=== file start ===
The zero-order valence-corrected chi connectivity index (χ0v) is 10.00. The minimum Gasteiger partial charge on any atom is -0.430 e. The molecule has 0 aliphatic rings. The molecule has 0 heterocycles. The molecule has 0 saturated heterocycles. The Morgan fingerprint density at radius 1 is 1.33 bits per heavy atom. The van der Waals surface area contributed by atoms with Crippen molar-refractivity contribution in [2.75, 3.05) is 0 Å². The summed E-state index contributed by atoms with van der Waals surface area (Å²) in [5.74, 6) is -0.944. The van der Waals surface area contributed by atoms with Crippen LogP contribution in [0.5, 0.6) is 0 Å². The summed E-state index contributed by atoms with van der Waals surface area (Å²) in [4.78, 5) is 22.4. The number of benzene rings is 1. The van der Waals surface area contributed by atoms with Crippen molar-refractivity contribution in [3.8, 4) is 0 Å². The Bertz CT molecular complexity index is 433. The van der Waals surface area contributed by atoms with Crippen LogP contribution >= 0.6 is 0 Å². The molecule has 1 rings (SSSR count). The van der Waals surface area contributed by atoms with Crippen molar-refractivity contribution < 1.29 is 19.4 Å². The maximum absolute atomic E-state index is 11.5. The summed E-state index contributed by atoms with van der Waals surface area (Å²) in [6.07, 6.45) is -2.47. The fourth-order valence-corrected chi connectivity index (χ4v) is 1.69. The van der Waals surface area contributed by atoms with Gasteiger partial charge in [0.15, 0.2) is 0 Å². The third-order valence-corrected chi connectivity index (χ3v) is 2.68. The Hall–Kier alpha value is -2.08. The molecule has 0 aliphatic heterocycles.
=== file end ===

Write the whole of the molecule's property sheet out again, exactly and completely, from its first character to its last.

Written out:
The zero-order valence-corrected chi connectivity index (χ0v) is 10.00. The minimum Gasteiger partial charge on any atom is -0.430 e. The molecule has 0 aliphatic rings. The molecule has 0 heterocycles. The molecule has 0 saturated heterocycles. The Morgan fingerprint density at radius 1 is 1.33 bits per heavy atom. The van der Waals surface area contributed by atoms with Crippen molar-refractivity contribution in [2.75, 3.05) is 0 Å². The summed E-state index contributed by atoms with van der Waals surface area (Å²) in [5.74, 6) is -0.944. The van der Waals surface area contributed by atoms with Crippen LogP contribution in [0.5, 0.6) is 0 Å². The summed E-state index contributed by atoms with van der Waals surface area (Å²) in [4.78, 5) is 22.4. The number of benzene rings is 1. The van der Waals surface area contributed by atoms with Crippen molar-refractivity contribution in [3.8, 4) is 0 Å². The Bertz CT molecular complexity index is 433. The van der Waals surface area contributed by atoms with Crippen LogP contribution >= 0.6 is 0 Å². The molecule has 1 rings (SSSR count). The van der Waals surface area contributed by atoms with Crippen molar-refractivity contribution < 1.29 is 19.4 Å². The maximum absolute atomic E-state index is 11.5. The summed E-state index contributed by atoms with van der Waals surface area (Å²) in [6.07, 6.45) is -2.47. The fourth-order valence-corrected chi connectivity index (χ4v) is 1.69. The van der Waals surface area contributed by atoms with Gasteiger partial charge in [0.15, 0.2) is 0 Å². The third-order valence-corrected chi connectivity index (χ3v) is 2.68. The Hall–Kier alpha value is -2.08. The molecule has 0 aliphatic heterocycles.